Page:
• bachelor’s degree or level 7 qualification – at 23.7 percent (82,905 people)
  • overseas secondary school qualifications – at 23.0 percent (80,355 people).

Māori and Pacific peoples gaining higher qualifications

The proportion of Māori obtaining higher levels of qualifications has increased since 2006. Notably, the proportion of Māori with a bachelor’s degree or level 7 qualification increased – from 5.5 percent (17,907 people) in 2006, to 7.5 percent (27,057 people) in 2013.

Figure 7

Graph, Highest qualification for Māori, 2006 and 2013 Censuses.

The proportion of Pacific people gaining higher qualifications was also up. Again, the largest increase was in the bachelor’s degree and level 7 qualification category – up from 4.5 percent (6,510 people) in 2006, to 6.2 percent (10,440 people) in 2013.

Figure 8

Graph, Highest qualification for Pacific peoples, 2006 and 2013 Censuses.

Highest qualification and income

People with higher qualifications have higher personal income

The median income (for people who stated their highest qualification) in 2013 was $29,200. Median personal income was higher for people with higher qualifications.

The median income for people with no qualification, or level 1–3 certificate, or an overseas school qualification as their highest qualification was less than the overall median income.

Selected highest qualifications and median incomes in 2013 were:

  • people with no qualification – $19,400
  • people with a bachelor’s degree or level 7 qualification – $46,700
  • people with a doctorate degree – $83,600.

Women at all levels of qualifications had lower median incomes than men with the same level of qualification. This comparison is affected by more women working part-time – 70.4 percent of those working part-time were women.

Figure 9

Graph, Highest qualification by sex, by median personal income, 2013 Census.

Highest qualification and work

People with higher qualifications more likely to work full-time

According to the 2013 Census, people with higher qualifications were more likely to work full-time. In particular, 69.5 percent (15,507 people) of those with a doctorate degree worked full-time in 2013. This was followed by 68.2 percent (59,061 people) of those with a post-graduate and honours degree.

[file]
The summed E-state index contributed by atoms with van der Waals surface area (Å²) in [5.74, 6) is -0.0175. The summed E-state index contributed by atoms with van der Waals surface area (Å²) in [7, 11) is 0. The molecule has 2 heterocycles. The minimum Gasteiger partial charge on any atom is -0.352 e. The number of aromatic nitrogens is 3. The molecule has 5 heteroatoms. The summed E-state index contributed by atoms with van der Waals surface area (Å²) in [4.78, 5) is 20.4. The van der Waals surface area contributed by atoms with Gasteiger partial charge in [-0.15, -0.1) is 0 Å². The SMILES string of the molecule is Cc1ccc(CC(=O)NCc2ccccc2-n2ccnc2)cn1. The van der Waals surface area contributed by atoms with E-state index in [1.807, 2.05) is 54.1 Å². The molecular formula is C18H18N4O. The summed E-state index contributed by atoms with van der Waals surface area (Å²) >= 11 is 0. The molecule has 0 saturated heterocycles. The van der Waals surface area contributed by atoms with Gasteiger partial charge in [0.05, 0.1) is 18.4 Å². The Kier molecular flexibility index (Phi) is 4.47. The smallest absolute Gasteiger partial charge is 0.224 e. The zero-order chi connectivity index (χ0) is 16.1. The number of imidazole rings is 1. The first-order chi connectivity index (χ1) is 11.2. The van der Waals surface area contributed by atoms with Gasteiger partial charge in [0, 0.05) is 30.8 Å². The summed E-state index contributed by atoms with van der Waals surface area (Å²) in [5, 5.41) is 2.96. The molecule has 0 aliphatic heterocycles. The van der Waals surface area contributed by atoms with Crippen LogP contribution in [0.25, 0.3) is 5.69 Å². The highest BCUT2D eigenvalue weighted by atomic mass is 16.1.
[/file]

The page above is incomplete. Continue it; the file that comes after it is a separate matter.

Figure 10

Graph, Highest qualification by work and labour force status, 2013 Census.

People with level 4 certificate more likely to be self-employed and/or employers

In 2013, people with a level 4 certificate were more likely to be:

  • self-employed – at 16.5 percent (35,886 people)
  • employers – at 10.0 percent or (21,720 people).

People with a level 3 certificate as their highest qualification were the most likely to be paid employees, at 85.7 percent (156,777 people).

The ‘no qualification’ category had the highest proportion of unpaid family workers – though the proportion was very low, at 2.8 percent (7,476 people) of those with no qualification.

Highest qualification varies across occupation groups

People with higher qualifications tend to work as professionals. In 2013, 77.7 percent (12,969 people) of people with a doctorate degree and 60.8 percent (42,414 people) of people with post-graduate and honours degrees were professionals.

The most common occupation groups for people with a bachelor’s degree or level 7 qualification were:

  • professionals – at 52.4 percent (165,984 people)
  • managers – 18.8 percent (59,463 people).

Figure 11

Graph, Occupation groups of people with a bachelor's degree or level 7 qualification, 2013 Census.

The most common occupation group for people with:

  • no qualifications was labourers, at 26.3 percent
  • a level 1 certificate was managers, at 19.7 percent.

The most common occupation group for people with a level 4 certificate was technicians and trades workers, at 33.8 percent (71,889 people). The level 4 certificate is mainly made up of trades certificates and vocational qualifications (eg electricians and mechanics).

Figure 12

Graph, Occupation groups of people with a level 4 certificate, 2013 Census.

Variations in qualifications by industry

The industry group a person worked in varied according to the level of their qualification.

For people with a level 1–3 certificate, the retail trade industry was the most common:

  • level 1 certificate –12.9 percent (29,151 people) worked in retail trade
  • level 2 certificate – 13.5 percent (28,518 people) worked in retail trade
  • level 3 certificate – 15.5 percent (27,966 people) worked in retail trade.

For people with a bachelor’s degree or level 7, or higher qualification, the most common industries to work in were:

  • education and training, at 18.4 percent (87,369 people)
  • professional, scientific, and technical services, at 17.7 percent (84,300 people)
  • health care and social assistance, at 15.2 percent (72,384 people).

Of those with a doctorate degree, 35.6 percent (6,324 people) worked in the education and training industry.